Question: I live in the Fort Myers, Fla., area (southwest Florida). I have lived in this area in three different houses for many years. I continue in all the gardens to have the same problem. When I grow tomatoes, It doesn't matter what kind, they grow well for a while, start to produce fruit, and then the leaves start to brown and wither from the bottom up. The plant stops producing and eventually dies an early death. It doesn't matter if it’s a fall garden or a spring garden and it doesn't matter how many letters are after the name (vfntt)—they all seem to do it. This is an area that produces a lot of tomatoes commercially, so I must be doing something wrong—a deficiency or something.
Second question—at this new location I seem to have a lot of root-knot nematodes. Is there anything I can do to get rid of them?—M.S., Fort Myers, FL
Answer: It seems as though your first and second question may be interlinked, as the root-knot nematode is extremely troublesome in the south—and to the health of tomatoes.
It is very well possible that it has claimed the lives of your tomatoes, despite moving from house to house. This microscopic worm lays its eggs within the roots, leaving swellings that are visible. Overall, their presence deteriorates the general health of the tomato, which could explain all of the symptoms you mentioned above. As the infestation increases (a females can lay up to 2,000 eggs), so does the amount of damage to the plant (eventually killing it), according to the Entomology & Nematology Department at the Institute of Food and Agricultural Sciences, University of Florida.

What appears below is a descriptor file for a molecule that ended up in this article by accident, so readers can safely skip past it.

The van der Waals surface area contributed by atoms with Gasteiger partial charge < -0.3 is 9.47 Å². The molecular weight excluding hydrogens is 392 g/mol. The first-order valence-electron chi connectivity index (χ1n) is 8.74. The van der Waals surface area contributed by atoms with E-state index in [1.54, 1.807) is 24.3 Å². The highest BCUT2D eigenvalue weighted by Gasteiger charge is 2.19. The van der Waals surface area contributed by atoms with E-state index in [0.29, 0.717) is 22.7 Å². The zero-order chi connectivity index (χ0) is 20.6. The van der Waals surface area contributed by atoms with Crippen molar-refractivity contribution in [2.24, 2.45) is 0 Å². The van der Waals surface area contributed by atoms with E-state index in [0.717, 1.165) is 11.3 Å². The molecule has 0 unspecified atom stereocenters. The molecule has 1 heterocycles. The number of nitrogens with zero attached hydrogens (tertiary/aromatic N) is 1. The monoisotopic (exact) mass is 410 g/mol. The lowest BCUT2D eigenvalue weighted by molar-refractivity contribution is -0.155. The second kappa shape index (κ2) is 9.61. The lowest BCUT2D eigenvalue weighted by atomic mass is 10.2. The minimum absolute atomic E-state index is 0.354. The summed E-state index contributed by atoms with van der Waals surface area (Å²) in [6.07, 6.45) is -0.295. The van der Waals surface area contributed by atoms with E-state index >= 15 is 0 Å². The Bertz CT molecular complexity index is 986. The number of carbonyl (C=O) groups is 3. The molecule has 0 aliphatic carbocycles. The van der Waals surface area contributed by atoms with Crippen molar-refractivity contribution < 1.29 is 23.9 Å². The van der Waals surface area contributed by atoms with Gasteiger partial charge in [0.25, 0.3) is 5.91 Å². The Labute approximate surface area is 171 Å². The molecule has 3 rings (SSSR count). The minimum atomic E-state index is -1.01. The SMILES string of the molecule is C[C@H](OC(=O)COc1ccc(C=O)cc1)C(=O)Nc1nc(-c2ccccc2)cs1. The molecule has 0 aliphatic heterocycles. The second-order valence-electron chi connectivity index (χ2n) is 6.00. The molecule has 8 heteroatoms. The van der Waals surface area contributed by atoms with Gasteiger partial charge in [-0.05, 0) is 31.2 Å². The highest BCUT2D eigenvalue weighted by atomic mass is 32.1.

Unfortunately, nematode management is a pre-plant consideration, requiring action before next year’s growing season. Commercial growers in the area with a nematode problem surely take precautions to ensure a healthy crop. Battling the root-knot nematode may involve chemical control that can better be explained by your County Extension Office for your area. Crop rotation and fallowing the planting area are cultural recommendations by the University of Florida.
I’ve also read in “American Tomato: The Complete Guide to Growing and Using Tomatoes” that African Marigolds planted near the tomatoes will help repel the pests a year after planting with a substance from their roots. Sugar also is said to kill nematodes. Wild or mock cucumbers or the water that asparagus is cooked in are also said to repel nematodes when placed around the tomato plants or poured over the soil.
Or, if you have yet to try, there are nematode-resistant varieties of tomatoes on the market. Best of luck battling these pests, as nothing should stand between you and a plump, juicy tomato.
Strange growth, no blooms or are you wondering the best way to transplant? Just ask, and the Horticulture editorial team will take a stab at answering your ailment or query. E-mail firstname.lastname@example.org